• Combined with the dissolution, the BCStakes into account the three major factorsgoverning bioavailability viz. dissolution,solubility and permeability.This classification is associated with drugdissolution and absorption model, whichidentifies the key parameters controllingdrug absorption as a set of dimensionlessnumbers viz. 10
  • Key Parameters Controlling Drug Absorption Absorption number (An), defined as the ratio of the mean residence time to mean absorption time. Dissolution number (Dn), defined as the ratio of mean residence time to mean dissolution time. Dose number (D0), defined as the mass (Dose) divided by the product of (uptake volume (250 ml) and solubility of drug). D0 = Dose/(V.Cs) 11
  • Class I drugs exhibit a high absorptionnumber and a high dissolution number. Therate limiting step is drug dissolution. If dissolution is very rapid, then gastricemptying rate becomes the rate determiningstep.e.g. Metoprolol, Diltiazem, Verapamil,Propranolol. 12
  • Class II drugs have a high absorption number buta low dissolution number. In vivo drug dissolutionis then a rate limiting step for absorption except ata very high dose number. The absorption for classII drugs is usually slower than class I and occursover a longer period of time.In vitro- In vivo correlation (IVIVC) is usuallyexcepted for class I and class II drugs.e.g. Phenytoin, Danazol, Ketoconazole,Mefenamic acid, Nifedinpine. 13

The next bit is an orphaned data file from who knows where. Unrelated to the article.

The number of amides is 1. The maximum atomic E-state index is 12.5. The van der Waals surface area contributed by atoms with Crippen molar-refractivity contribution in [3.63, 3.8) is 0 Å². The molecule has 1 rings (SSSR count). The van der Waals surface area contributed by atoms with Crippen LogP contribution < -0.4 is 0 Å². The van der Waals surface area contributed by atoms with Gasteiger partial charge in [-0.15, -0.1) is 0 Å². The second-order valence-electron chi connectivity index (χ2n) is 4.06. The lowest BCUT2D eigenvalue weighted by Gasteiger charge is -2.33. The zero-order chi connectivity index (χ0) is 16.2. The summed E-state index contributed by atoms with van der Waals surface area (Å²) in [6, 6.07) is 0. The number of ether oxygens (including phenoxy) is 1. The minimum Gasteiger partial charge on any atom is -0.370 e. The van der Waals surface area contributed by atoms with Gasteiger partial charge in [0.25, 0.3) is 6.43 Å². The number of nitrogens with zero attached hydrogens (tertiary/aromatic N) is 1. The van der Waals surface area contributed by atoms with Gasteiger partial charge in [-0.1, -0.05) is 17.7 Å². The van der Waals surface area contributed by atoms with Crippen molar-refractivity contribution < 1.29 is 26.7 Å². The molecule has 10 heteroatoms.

• For Class III drugs, permeability is ratelimiting step for drug absorption. Thesedrugs exhibit a high variation in the rate andextent of drug absorption.Since the dissolution is rapid, the variationis attributable to alteration of physiologyand membrane permeability rather than thedosage form factors.e.g. Cimetidine, Acyclovir, Neomycin B,Captopril. 14
  • Class IV drugs exhibit a lot ofproblems for effective oraladministration. Fortunately, extremeexamples of class IV compounds arethe exception rather than the rule andare rarely developed and reach themarket. Nevertheless a number of classIV drugs do exist. e.g. Taxol. 15
  • In vitro/in vivo correlation 16
  • Applications of BCS in oral drug delivery technologyOnce the solubility and permeabilitycharacteristics of the drug are known itbecomes an easy task for the researchscientist to decide upon which drug deliverytechnology to follow or develop. 17
  • Class I DrugsThe major challenge in development of drugdelivery system for class I drugs is to achieve atarget release profile associated with a particularpharmcokinetic and/or pharmacodynamic profile.Formulation approaches include both control ofrelease rate and certain physicochemicalproperties of drugs like pH-solubility profile ofdrug. 18
  • Class II DrugsThe systems that are developed for class IIdrugs are based on micronisation,lyophilization, addition of surfactants,formulation as emulsions andmicroemulsions systems, use of complexingagents like cyclodextrins. 19
  • Class III DrugsClass III drugs require the technologies thataddress to fundamental limitations ofabsolute or regional permeability. Peptidesand proteins constitute the part of class IIIand the technologies handling suchmaterials are on rise now days. 20
  • Class IV DrugsClass IV drugs present a major challengefor development of drug delivery systemand the route of choice for administeringsuch drugs is parenteral with theformulation containing solubility enhancers. 21